New Jersey allows Transfer on Death (TOD) or Pay on Death (POD) beneficiary designations to be added to bank accounts. Beneficiary designations like these are preferable to joint tenancy in that they allow you to transfer property only upon your death without giving away current ownership.
One of the drawbacks, however, is that it can be difficult to obtain an equitable distribution of property among your heirs by utilizing beneficiary designations. Additionally, understand that if you have beneficiaries listed on your assets, those assets will be distributed upon your death to the listed beneficiaries, even if your last will and testament states otherwise.
Revocable Living Trust.
A Revocable Living Trust is a legal document that allows you to establish a separate entity (the trust) to “hold” legal title to your assets while you are alive, and to name trustees to manage those assets according to the trust terms.
Typically, you serve as the trustee while you are alive, managing your assets for your own benefit. Upon your disability or death, the trust terms appoint your successor trustee who then continues to manage — or distribute — the assets held in trust. A properly drafted trust can accomplish many goals, including guardianship and probate avoidance for your estate and bloodline, marital and creditor protection for your children.
No “Small Estate” Exception in New Jersey
One difference between probate laws in New Jersey compared to other states is that there is no probate exemption for smaller-sized estates. New York, for example, uses an expedited affidavit-based process for estates valued at less than $50,000.
What this means for New Jersey residents planning to avoid probate is that some assets not held in trust or titled with a transfer-upon-death designation will inevitably go through probate. The goal, then, is to plan ahead and restrict the number of assets held in your personal estate as much as possible. This can require careful funding and administration of trusts, with regular updates to the trust’s contents in order to reflect the current holdings of the trust creator.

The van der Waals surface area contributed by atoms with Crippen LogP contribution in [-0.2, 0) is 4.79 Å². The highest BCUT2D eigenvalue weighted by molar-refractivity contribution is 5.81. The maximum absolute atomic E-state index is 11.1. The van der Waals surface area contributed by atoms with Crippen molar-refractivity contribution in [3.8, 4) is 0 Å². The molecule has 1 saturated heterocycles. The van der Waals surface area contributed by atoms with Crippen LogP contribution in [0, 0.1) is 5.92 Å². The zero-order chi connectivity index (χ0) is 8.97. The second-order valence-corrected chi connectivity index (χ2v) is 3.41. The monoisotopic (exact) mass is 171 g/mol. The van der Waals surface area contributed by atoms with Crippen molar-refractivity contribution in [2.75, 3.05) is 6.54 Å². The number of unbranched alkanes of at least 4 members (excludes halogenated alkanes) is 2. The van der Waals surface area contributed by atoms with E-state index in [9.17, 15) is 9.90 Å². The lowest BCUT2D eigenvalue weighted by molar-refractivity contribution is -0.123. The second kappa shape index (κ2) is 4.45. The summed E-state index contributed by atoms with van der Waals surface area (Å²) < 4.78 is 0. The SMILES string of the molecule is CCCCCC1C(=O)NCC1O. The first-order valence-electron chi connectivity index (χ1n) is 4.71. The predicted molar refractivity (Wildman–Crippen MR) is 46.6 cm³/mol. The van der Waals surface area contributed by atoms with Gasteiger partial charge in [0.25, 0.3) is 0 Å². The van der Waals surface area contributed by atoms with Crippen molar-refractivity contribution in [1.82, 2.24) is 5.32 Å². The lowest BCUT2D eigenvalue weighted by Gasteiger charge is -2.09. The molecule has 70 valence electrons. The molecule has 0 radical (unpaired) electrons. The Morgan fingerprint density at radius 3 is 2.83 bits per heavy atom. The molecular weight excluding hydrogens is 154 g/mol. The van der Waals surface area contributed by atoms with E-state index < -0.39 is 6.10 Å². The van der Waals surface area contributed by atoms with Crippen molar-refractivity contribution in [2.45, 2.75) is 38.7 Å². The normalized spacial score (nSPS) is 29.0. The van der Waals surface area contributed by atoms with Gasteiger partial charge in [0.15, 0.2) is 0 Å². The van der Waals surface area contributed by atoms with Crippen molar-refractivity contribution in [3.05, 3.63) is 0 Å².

New Jersey Estate and Trust Administration
Assets contained in a properly drafted and funded trust will generally avoid probate. The trust need not be filed with the probate court. Nonetheless, there are still steps necessary to administer the trust: beneficiaries must be contacted; assets must be gathered, valued, and managed; potential creditors must be notified; debts, taxes, and final expenses must be paid; and, ultimately, any remaining income and assets must be distributed in compliance with the trust terms.
Successor trustees often lack the time, resources, or knowledge to personally administer the trust, and therefore may call upon legal, accounting, and investment professionals for assistance. Oftentimes, a corporate fiduciary (e.g., a trust company) is an excellent alternative to relying solely on busy family members or friends to serve as trustees. We can help your successor trustee(s) deal with the complexities of administering your trust. Please call our office and we will be happy to schedule a consultation, whether or not our office has drafted the original trust.
Get Help With Probate, Planning to Avoid Probate and Administration of a Trust
Very few people willingly spend their time considering factors like probate and whether to put certain assets in a trust, but the plain truth is that this could become critically important in the event of an unexpected passing. By working now to sort through affairs, set intentions for your legal strategies, and arrange for the right legal mechanisms to safely tuck away parts of your estate in a way that avoids probate, individuals can increase the chances that their estate will be easy to manage and their property will be distributed as they see fit.
Reach out to Van Dyck Law Group for legal assistance with any matters involving estate planning, probate, or trust administration. We are available to provide advice and referrals for capable individuals who can help manage your affairs and ensure your assets are held safely where they need to be.
Schedule a confidential consultation with no obligation when you call (609) 293-2621 or contact us online.